Greek referendum: Moscow hopes for a compromise between Athens and its creditors

Over 61 percent of Greeks voted against the bailout plan proposed by European creditors. Source: Reuters

Over 61 percent of Greeks voted against the bailout plan proposed by European creditors. Source: Reuters

Kremlin expresses hope Greece will come to a compromise with it creditors after shock 'no' vote in austerity referendum. Russian president Vladimir Putin discussed the results in a telephone call July 6 with Greek Prime Minister Alexis Tsipras.

Moscow respects the choice made by the people of Greece and hopes that its Greek partners “will reach the necessary compromise with creditors as soon as possible” in order to take decisions “that would best contribute to economic and social stability in that country”, Kremlin press secretary Dmitry Peskov has said.

“Greece is a country with which we have long-standing, historically close relations and a multidimensional partnership. We respect the referendum vote. It goes without saying that we are closely watching what happened, is happening and, most importantly, will be happening in Greece,” Peskov said.

The Kremlin press service added that President Vladimir Putin and Greek Prime Minister Alexis Tsipras had talked by phone July 6, the day after the shock 'no' vote in the country's referendum on the EU economic rescue plan. They discussed the outcomes of the referendum as well as “some issues of further developing Russian-Greek cooperation”. Putin had expressed support for the people of Greece in overcoming the difficulties facing the country.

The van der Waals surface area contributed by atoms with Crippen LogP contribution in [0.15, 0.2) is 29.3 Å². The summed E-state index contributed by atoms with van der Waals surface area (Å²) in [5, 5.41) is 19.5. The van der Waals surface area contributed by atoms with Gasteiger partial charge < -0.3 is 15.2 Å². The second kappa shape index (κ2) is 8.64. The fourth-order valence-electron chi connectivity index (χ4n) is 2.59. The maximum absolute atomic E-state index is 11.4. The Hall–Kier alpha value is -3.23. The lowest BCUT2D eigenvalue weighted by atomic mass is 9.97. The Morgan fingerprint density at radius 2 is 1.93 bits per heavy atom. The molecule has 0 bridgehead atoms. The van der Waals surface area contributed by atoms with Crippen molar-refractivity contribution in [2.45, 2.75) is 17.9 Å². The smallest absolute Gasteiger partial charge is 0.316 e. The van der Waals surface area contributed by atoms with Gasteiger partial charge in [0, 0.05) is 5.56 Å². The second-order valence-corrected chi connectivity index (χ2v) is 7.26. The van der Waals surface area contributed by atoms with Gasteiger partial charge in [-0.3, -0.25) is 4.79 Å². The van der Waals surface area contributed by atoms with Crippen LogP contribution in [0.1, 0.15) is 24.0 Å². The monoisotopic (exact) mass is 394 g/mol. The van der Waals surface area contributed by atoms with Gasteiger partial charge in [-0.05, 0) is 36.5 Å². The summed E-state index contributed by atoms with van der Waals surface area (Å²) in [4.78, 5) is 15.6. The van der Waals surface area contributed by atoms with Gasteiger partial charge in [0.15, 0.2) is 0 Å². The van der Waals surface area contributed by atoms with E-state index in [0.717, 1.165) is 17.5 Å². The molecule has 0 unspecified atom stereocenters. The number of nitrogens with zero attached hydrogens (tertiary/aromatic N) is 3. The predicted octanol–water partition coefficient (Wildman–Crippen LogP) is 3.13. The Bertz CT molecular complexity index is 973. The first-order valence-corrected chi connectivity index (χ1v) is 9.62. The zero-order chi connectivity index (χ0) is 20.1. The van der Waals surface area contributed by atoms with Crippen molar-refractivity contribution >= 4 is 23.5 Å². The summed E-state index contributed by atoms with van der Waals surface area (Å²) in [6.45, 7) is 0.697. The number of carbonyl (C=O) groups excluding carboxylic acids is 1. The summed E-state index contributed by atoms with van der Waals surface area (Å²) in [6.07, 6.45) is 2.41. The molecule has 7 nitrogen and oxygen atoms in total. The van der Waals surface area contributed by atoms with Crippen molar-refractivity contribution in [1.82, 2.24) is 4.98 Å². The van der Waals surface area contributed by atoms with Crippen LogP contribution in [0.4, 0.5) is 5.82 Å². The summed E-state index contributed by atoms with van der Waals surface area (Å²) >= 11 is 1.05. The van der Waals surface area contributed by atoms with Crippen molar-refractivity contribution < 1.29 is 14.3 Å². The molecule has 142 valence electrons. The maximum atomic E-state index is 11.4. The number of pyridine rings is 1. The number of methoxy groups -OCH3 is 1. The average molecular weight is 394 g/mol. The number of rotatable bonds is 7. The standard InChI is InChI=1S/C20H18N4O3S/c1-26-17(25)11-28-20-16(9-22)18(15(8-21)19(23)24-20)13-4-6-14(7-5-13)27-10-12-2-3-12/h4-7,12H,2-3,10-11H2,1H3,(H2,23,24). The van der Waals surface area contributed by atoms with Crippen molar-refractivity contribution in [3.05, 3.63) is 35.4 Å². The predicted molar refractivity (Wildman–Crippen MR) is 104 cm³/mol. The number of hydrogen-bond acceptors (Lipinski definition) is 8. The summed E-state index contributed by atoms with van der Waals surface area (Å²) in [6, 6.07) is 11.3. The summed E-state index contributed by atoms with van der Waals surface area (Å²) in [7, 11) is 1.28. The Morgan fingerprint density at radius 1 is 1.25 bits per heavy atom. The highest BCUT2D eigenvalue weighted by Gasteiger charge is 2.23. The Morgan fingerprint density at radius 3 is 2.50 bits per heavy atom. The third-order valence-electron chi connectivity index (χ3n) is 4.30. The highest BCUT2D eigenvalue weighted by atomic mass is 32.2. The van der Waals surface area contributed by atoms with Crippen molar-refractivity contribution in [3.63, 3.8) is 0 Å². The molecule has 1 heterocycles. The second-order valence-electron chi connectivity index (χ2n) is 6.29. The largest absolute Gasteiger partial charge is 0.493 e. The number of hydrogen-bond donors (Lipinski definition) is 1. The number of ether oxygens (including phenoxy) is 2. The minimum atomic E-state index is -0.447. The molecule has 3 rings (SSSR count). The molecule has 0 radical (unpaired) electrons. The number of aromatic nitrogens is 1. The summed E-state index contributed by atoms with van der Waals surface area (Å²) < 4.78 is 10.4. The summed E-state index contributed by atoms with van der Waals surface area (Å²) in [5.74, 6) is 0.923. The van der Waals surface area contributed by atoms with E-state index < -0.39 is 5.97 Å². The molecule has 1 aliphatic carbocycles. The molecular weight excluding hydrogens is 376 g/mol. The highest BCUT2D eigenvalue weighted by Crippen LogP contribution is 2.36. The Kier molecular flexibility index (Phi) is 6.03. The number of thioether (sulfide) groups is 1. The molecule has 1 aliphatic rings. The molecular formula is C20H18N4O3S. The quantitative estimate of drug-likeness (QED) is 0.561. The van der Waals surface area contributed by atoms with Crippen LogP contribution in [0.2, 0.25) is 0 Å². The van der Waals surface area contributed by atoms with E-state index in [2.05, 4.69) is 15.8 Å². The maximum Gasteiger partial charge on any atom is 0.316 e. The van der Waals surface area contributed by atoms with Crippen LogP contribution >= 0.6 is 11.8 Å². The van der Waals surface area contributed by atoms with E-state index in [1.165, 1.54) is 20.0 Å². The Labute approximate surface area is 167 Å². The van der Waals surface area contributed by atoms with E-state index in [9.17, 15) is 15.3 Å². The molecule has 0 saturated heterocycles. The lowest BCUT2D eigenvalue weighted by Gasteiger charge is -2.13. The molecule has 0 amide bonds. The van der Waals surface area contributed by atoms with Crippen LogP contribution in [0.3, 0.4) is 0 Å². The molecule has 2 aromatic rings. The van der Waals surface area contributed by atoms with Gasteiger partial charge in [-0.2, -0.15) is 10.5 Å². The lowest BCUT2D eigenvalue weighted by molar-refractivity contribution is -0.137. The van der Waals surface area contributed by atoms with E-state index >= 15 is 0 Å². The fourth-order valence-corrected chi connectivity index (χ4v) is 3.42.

Athens aid

Asked whether Russia could provide financial aid to Greece if no agreement with the creditors was reached, Peskov said that this question should be addressed to Athens. “We have said more than once and Foreign Minister [Sergey] Lavrov has said, that so far there have been no requests for help and this issue has not featured in our bilateral contacts,” he said.

In July 5 referendum, over 61 percent of Greeks voted against the bailout plan proposed by European creditors, with some 39 percent voting for it. The turnout was 62.5 percent, or about 6.2 million people.

The referendum was initiated by Alexis Tsipras’s government, which said that popular support would help the country’s authorities to reach an agreement with the creditors sooner and on terms more acceptable for Athens. EU officials representing the creditors urged the Greek government not to hold the referendum, fearing that a “no” vote could precipitate the country’s exit from the Eurozone.

 

Crossroads

At the same time, according to the head of the State Duma’s International Affairs Committee, Alexey Pushkov, the short-term probability of Athens leaving the Eurozone is small. Speaking in an interview for the Rossiya 24 news channel, he said that the referendum was not about leaving the Eurozone but about people’s attitude to the terms of the bailout plan. A Greek exit from the Eurozone was currently not on the agenda - although it could come up in the near future - the MP added. Pushkov said that neither Athens nor Brussels was interested in Greece dropping the euro. This could create a domino effect and have a negative impact on both the Eurozone and the EU project as a whole.

Earlier, Pushkov told Russian state news agency TASS that currently there were two ways the situation could go. Greece may resume talks with the European Union and its creditors “in order to secure somewhat better terms and at least partially revise the deal that Europe is offering to Greece”. Or, “the European Union refuses to hold talks or adopts an intransigent position, which does not allow for the slightest compromise, in order to create a political crisis in Greece and bring Tsipras’ government down”. Whether Greece remains in the Eurozone will depend on which of these scenarios is implemented, Pushkov said.

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